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Fat of the land

Updated on November 8, 2011

one day i was eating an apple that i had bought from the store and thought to myself, "wait a second, these things come out of the ground! Why am I paying for this?" So I decided to keep the seeds and grow some of my own. It's been several months and I now have three little sprouts growing in the kitchen. Now in about five years or so I'll never have to pay for an apple again. after i realized i could grow stuff.

The reason I brought this up is simply because I think it is a good idea to find ways to get by without having to use money.


Here in the great state of Washington blackberries grow wild. In fact we try to do what we can to keep them from taking over the entire area. although there are several uses for them, it is not much of a money saver when you are having to blow cash on other supplies like sugar and flour. It takes equal parts of sugar and berry juice to make jam, along with some pectin unless you are old fashioned and just like to spend the entire day stirring. There's nothing quite like using local resources to cook and can with.

Another thing that's easy to make is a blackberry pie. The berries are free but the flour and sugar aren't. None the less it makes for good practice and it gets the brain pointed in the direction of self sufficiency. If you have never been one for cooking all you need is the internet and there's stuff on there that will show you how to do anything.

Jalapeno poppers

It's real easy to make poppers, I personally think they taste best with bacon wrapped around them,(but then again everything tastes better with bacon).

All you need to do is cut the peppers in half, dig out all the seeds and fill them up with cream cheese and cheddar cheese. Wrap bacon around them and put them in the oven at 350 degrees for forty minutes. An important lesson I learned the hard way is that you need to wear gloves or you will get burned. I've also been saving the seeds for everything that i use just to see if it will grow in the garden next year. Next year I'll see if all those pumpkin seeds I saved will work so I can get some home grown jack-o-lanterns for Halloween.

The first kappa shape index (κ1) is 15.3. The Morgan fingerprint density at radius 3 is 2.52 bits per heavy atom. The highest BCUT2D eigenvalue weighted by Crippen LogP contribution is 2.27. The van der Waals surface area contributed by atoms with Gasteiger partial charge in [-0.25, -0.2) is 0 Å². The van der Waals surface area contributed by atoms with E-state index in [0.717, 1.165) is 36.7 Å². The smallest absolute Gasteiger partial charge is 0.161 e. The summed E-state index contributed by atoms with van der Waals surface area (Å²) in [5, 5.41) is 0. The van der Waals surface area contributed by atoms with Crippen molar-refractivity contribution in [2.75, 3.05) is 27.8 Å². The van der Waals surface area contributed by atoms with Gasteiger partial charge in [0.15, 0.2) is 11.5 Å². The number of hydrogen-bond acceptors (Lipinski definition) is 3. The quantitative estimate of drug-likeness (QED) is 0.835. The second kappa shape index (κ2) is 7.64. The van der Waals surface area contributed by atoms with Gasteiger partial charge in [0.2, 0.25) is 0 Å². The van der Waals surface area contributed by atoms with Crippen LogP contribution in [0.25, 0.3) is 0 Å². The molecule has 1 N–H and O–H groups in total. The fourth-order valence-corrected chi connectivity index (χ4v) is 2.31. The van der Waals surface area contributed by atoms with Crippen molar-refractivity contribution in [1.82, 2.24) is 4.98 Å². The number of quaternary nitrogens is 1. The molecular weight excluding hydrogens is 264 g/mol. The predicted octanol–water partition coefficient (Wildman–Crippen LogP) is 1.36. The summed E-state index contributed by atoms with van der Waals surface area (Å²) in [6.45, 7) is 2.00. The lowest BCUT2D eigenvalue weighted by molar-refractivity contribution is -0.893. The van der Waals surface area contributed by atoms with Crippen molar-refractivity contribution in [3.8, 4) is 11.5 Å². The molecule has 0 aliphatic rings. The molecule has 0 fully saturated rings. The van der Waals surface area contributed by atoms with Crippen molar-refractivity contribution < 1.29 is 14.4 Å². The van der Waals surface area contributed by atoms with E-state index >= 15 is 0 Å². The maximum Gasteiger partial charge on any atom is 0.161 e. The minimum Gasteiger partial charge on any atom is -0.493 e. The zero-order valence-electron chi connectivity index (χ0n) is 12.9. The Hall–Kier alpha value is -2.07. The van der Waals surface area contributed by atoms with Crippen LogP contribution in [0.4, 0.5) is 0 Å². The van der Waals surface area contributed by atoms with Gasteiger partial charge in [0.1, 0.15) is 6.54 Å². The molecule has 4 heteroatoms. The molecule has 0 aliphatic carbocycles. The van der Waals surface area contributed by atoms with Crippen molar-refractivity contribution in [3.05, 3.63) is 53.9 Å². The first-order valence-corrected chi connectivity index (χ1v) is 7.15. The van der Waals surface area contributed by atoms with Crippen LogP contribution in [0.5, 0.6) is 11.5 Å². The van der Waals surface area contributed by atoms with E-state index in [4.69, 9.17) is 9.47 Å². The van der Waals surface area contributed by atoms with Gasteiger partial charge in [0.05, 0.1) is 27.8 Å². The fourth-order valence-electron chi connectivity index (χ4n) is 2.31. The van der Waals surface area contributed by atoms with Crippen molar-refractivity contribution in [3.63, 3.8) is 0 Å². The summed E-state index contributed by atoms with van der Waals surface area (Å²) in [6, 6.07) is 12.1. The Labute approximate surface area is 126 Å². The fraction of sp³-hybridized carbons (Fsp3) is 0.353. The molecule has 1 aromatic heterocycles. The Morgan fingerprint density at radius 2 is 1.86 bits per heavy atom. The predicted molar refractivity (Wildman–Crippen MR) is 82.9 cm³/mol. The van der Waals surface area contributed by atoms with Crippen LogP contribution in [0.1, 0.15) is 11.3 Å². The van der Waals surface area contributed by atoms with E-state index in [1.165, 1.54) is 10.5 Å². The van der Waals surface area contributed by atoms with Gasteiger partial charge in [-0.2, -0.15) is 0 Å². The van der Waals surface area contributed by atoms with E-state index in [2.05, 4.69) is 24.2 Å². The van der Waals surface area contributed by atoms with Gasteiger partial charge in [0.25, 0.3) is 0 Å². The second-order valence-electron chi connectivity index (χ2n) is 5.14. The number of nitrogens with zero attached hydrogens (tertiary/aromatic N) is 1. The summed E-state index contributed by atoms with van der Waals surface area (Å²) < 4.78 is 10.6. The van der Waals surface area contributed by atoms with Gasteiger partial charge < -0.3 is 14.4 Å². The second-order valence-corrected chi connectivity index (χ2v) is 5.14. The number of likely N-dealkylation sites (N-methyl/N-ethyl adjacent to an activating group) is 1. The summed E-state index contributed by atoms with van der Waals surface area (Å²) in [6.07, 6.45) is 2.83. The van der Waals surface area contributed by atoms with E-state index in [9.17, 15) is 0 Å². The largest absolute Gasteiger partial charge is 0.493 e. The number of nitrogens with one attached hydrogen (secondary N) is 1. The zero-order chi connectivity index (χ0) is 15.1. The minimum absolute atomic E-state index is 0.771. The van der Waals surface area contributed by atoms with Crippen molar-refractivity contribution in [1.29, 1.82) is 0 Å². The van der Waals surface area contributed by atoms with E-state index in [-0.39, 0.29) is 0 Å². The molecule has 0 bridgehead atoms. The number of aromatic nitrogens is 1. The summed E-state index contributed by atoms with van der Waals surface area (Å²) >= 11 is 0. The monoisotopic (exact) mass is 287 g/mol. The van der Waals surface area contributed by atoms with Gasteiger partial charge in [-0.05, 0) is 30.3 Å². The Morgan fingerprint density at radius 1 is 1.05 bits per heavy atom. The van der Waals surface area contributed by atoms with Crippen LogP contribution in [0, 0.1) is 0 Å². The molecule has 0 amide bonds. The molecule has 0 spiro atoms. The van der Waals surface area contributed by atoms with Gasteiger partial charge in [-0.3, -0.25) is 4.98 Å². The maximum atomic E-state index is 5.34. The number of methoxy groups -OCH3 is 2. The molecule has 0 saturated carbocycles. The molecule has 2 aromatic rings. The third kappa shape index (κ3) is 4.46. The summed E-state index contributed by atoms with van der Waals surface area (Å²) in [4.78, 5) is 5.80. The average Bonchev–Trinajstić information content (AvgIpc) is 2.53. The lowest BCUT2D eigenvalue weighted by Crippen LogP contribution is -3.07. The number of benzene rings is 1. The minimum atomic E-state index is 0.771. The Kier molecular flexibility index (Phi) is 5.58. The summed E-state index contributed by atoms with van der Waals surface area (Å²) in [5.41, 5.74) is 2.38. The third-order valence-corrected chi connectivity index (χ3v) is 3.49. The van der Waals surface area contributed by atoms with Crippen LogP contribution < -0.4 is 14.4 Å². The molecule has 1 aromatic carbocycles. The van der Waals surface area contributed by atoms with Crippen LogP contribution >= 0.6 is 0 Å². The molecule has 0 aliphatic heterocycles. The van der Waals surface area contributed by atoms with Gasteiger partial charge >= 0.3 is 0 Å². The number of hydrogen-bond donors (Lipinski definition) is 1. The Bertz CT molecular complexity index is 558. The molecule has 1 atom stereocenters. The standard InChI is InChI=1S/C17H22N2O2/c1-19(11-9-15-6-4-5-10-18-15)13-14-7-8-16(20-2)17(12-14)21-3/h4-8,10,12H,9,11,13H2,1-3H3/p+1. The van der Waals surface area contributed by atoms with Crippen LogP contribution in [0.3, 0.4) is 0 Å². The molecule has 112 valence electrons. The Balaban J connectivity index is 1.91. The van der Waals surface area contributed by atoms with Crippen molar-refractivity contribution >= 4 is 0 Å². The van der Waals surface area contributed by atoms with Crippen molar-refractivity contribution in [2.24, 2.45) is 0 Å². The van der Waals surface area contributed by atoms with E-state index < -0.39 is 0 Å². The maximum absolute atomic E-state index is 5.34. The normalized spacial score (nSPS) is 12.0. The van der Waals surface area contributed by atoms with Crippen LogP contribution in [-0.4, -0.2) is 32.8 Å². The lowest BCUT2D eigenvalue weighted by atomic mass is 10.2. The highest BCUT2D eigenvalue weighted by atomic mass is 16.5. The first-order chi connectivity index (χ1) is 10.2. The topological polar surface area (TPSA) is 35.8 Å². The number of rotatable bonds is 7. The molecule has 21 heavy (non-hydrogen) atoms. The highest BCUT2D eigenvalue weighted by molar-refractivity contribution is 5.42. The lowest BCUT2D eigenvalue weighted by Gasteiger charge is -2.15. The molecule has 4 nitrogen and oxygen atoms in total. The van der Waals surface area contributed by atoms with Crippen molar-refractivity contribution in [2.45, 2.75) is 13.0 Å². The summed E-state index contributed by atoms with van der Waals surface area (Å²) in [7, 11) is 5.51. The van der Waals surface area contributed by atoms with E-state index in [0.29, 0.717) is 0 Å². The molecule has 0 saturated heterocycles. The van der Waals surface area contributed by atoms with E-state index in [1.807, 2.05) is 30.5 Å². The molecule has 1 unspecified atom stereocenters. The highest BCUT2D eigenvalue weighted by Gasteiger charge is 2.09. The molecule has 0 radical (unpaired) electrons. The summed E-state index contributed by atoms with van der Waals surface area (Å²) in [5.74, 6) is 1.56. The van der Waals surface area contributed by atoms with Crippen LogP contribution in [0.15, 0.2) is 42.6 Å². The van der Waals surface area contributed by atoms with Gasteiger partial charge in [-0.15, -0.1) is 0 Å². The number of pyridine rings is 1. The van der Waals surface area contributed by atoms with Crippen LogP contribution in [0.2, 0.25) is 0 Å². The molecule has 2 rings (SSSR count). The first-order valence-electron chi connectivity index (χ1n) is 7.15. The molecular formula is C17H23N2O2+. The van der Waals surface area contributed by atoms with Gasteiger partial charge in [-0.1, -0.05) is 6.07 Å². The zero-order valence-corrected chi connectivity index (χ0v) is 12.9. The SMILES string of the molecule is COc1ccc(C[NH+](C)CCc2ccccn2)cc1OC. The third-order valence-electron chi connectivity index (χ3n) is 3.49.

Out door BBQ

Part of the American dream is our God given right to grill stuff. in my opinion there's only one way to eat meat. Get the coals hotter than blazes and throw that dead animal on there for a minute or two on each side. If it doesn't bleed out like a stuck pig when you cut into it you did something wrong. Now some people like to put rubs on their meat but I think the best way to dress up a pork chop is putting BBQ sauce on it a few minutes before it's done. (Disclaimer, don't under cook pork, it's bad for you), or by letting it soak over night in a nice marinade.

I'm telling you the internet is an amazing thing, It taught me how to germinate a seed, make a perfect crepe, shoot a muzzle loader, and tile the bathroom floor.


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    • Onusonus profile imageAUTHOR


      7 years ago from washington

      Perspycacious, thanks for commenting. I must admit that those little trees I started aren't doing so great, but I have more seedlings in the fridge, I'll get something out of it eventually. It's all about trial and error...

      And you are right about the prices of produce. It never seems to go on sale and why should it? Nobody knows how to grow stuff their selves these days, at least where I live.

    • Perspycacious profile image

      Demas W Jasper 

      7 years ago from Today's America and The World Beyond